Our national parks have a big, big problem. It’s you.
More specifically, it’s the mountains of string cheese wrappers, empty fuel canisters, greasy zip-top bags, leftover salami slices, disposable water bottles, and spent batteries that you, park visitor, leave in your wake. Yes, you pack out your litter and bury your poop and then congratulate yourself for leaving no trace. But the truth is, if you’ve ever tossed so much as a Clif Bar wrapper in a trailhead trash can, you’ve contributed to a problem that’s plaguing the national parks.
As environmentalists are quick to point out, you can’t just throw something “away,” because there is no such place. Every bit of the junk that gets tossed in the bin ends up somewhere. In the best-case scenario, “somewhere” is a recycling plant or composting facility. In the worst, it’s a landfill, where trash breaks down slowly, if at all, while emittingmethane, a greenhouse gas 25 times more potent than carbon dioxide.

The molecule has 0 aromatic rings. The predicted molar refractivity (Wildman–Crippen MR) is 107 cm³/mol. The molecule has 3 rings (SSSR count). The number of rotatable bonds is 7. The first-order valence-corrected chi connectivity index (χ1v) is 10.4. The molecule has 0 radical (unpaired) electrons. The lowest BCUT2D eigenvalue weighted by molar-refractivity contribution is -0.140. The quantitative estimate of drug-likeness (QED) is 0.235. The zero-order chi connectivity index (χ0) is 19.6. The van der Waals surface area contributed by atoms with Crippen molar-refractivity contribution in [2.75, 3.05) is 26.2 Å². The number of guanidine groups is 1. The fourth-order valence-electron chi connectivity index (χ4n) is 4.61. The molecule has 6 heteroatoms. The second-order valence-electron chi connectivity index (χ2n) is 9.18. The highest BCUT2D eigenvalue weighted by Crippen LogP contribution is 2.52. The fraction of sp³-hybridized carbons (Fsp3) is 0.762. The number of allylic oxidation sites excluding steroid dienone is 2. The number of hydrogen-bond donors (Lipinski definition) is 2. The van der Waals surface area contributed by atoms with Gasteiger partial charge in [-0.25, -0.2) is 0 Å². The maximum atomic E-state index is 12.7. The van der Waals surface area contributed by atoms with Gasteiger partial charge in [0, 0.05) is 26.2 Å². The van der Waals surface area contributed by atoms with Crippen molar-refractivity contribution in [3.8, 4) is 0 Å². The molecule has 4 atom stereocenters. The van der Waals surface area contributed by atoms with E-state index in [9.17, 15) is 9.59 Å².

Today, nowhere on Earth is immune from our leavings, not even our most sacred places. To wit, though national park staff and concessionaires work hard to make sure you never see the trash accumulate, they’re moving 100-million-plus pounds of refuse out of the park and into the ground every year. And the parks have limited resources, thanks to chronic underfunding, so dealing with mountains of trash takes away from other services.
It doesn’t have to be this way. Last year, the National Park Service, Subaru, and the National Parks Conservation Association joined forces in an ambitious program to rid the parks of all waste bound for the landfill. (BACKPACKER joined the effort, too, partnering with Subaru to help support the campaign.) Because the only one who can make the plan succesful, saving America’s most beautiful places from this avalanche of our own making? That’s right, it’s you.